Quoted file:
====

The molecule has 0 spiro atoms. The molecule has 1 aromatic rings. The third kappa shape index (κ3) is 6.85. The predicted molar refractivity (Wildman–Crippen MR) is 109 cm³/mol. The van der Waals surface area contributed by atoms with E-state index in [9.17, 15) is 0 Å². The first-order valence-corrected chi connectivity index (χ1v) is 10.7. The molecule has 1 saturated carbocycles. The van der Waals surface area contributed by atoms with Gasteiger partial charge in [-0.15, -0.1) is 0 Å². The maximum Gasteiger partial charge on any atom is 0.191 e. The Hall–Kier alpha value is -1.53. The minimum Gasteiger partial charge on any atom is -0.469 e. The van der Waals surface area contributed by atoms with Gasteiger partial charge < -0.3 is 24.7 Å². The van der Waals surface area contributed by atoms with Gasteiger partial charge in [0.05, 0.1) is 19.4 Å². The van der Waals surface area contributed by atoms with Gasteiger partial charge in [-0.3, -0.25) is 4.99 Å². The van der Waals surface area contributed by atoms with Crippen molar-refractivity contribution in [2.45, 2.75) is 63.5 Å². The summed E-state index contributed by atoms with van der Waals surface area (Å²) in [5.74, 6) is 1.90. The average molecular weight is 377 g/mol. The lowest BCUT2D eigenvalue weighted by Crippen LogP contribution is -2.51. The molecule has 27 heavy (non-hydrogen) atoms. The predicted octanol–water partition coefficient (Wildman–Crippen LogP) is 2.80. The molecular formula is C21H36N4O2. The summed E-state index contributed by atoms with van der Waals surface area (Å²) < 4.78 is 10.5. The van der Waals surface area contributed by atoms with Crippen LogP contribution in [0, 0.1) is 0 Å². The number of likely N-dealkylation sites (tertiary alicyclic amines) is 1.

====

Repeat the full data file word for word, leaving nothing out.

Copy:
The molecule has 0 spiro atoms. The molecule has 1 aromatic rings. The third kappa shape index (κ3) is 6.85. The predicted molar refractivity (Wildman–Crippen MR) is 109 cm³/mol. The van der Waals surface area contributed by atoms with E-state index in [9.17, 15) is 0 Å². The first-order valence-corrected chi connectivity index (χ1v) is 10.7. The molecule has 1 saturated carbocycles. The van der Waals surface area contributed by atoms with Gasteiger partial charge in [-0.15, -0.1) is 0 Å². The maximum Gasteiger partial charge on any atom is 0.191 e. The Hall–Kier alpha value is -1.53. The minimum Gasteiger partial charge on any atom is -0.469 e. The van der Waals surface area contributed by atoms with Gasteiger partial charge < -0.3 is 24.7 Å². The van der Waals surface area contributed by atoms with Gasteiger partial charge in [0.05, 0.1) is 19.4 Å². The van der Waals surface area contributed by atoms with Gasteiger partial charge in [-0.3, -0.25) is 4.99 Å². The van der Waals surface area contributed by atoms with Crippen molar-refractivity contribution in [2.45, 2.75) is 63.5 Å². The summed E-state index contributed by atoms with van der Waals surface area (Å²) in [5.74, 6) is 1.90. The average molecular weight is 377 g/mol. The lowest BCUT2D eigenvalue weighted by Crippen LogP contribution is -2.51. The molecule has 27 heavy (non-hydrogen) atoms. The predicted octanol–water partition coefficient (Wildman–Crippen LogP) is 2.80. The molecular formula is C21H36N4O2. The summed E-state index contributed by atoms with van der Waals surface area (Å²) < 4.78 is 10.5. The van der Waals surface area contributed by atoms with Crippen LogP contribution in [0, 0.1) is 0 Å². The number of likely N-dealkylation sites (tertiary alicyclic amines) is 1.